When Alexandra and her friend Rachel, both graduates of Toronto’s Havergal College, an all-girls private school, were deciding which university to go to, they didn’t even bother considering the University of Toronto. “The only people from our school who went to U of T were Asian,” explains Alexandra, a second-year student who looks like a girl from an Aritzia billboard. “All the white kids,” she says, “go to Queen’s, Western and McGill.”
Alexandra eventually chose the University of Western Ontario. Her younger brother, now a high school senior deciding where he’d like to go, will head “either east, west or to McGill”—unusual academic options, but in keeping with what he wants from his university experience. “East would suit him because it’s chill, out west he could be a ski bum,” says Alexandra, who explains her little brother wants to study hard, but is also looking for a good time—which rules out U of T, a school with an academic reputation that can be a bit of a killjoy.
Or, as Alexandra puts it—she asked that her real name not be used in this article, and broached the topic of race at universities hesitantly—a “reputation of being Asian.”
Discussing the role that race plays in the self-selecting communities that more and more characterize university campuses makes many people uncomfortable. Still, an “Asian” school has come to mean one that is so academically focused that some students feel they can no longer compete or have fun. Indeed, Rachel, Alexandra and her brother belong to a growing cohort of student that’s eschewing some big-name schools over perceptions that they’re “too Asian.” It’s a term being used in some U.S. academic circles to describe a phenomenon that’s become such a cause for concern to university admissions officers and high school guidance counsellors that several elite universities to the south have faced scandals in recent years over limiting Asian applicants and keeping the numbers of white students artificially high.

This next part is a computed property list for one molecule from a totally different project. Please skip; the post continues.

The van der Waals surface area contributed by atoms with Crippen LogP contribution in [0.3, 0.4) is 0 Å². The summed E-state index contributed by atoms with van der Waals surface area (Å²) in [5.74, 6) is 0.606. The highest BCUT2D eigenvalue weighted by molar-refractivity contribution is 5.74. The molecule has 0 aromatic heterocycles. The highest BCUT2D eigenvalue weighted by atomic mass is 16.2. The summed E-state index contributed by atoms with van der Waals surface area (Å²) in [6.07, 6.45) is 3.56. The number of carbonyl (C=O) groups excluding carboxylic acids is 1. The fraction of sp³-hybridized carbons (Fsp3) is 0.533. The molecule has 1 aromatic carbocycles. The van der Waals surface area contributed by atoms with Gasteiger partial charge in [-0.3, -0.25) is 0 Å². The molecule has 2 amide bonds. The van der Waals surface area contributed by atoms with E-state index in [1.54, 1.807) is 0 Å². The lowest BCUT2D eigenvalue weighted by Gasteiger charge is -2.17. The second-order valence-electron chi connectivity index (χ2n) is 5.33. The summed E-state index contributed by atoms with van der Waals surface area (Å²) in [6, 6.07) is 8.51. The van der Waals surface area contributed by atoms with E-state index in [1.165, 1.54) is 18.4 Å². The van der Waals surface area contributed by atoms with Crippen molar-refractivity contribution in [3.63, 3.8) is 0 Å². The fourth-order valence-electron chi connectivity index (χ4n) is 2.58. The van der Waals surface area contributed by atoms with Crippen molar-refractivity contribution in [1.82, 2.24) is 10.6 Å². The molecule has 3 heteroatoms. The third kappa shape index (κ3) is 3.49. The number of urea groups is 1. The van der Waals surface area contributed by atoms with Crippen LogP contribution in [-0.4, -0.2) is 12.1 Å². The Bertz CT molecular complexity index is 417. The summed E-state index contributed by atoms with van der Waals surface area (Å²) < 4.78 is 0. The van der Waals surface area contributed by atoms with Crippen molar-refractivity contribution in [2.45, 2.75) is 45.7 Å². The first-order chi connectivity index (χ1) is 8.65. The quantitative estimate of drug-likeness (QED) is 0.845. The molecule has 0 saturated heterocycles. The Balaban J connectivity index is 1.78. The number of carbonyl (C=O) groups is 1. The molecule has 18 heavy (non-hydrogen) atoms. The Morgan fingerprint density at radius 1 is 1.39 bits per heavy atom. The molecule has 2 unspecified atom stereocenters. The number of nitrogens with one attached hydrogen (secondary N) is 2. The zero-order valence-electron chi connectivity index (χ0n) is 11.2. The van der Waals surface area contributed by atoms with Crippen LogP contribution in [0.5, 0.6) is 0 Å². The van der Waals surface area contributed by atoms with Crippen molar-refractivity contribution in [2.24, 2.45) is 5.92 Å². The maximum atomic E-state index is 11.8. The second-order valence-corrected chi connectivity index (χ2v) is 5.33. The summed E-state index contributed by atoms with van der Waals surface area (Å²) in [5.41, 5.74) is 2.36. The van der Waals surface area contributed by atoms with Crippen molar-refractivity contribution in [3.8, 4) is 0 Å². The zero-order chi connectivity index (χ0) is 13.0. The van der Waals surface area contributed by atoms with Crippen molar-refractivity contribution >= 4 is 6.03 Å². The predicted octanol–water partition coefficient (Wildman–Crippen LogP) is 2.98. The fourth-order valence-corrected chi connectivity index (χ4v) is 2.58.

Although university administrators here are loath to discuss the issue, students talk about it all the time. “Too Asian” is not about racism, say students like Alexandra: many white students simply believe that competing with Asians—both Asian Canadians and international students—requires a sacrifice of time and freedom they’re not willing to make. They complain that they can’t compete for spots in the best schools and can’t party as much as they’d like (too bad for them, most will say). Asian kids, meanwhile, say they are resented for taking the spots of white kids. “At graduation a Canadian—i.e. ‘white’—mother told me that I’m the reason her son didn’t get a space in university and that all the immigrants in the country are taking up university spots,” says Frankie Mao, a 22-year-old arts student at the University of British Columbia. “I knew it was wrong, being generalized in this category,” says Mao, “but f–k, I worked hard for it.”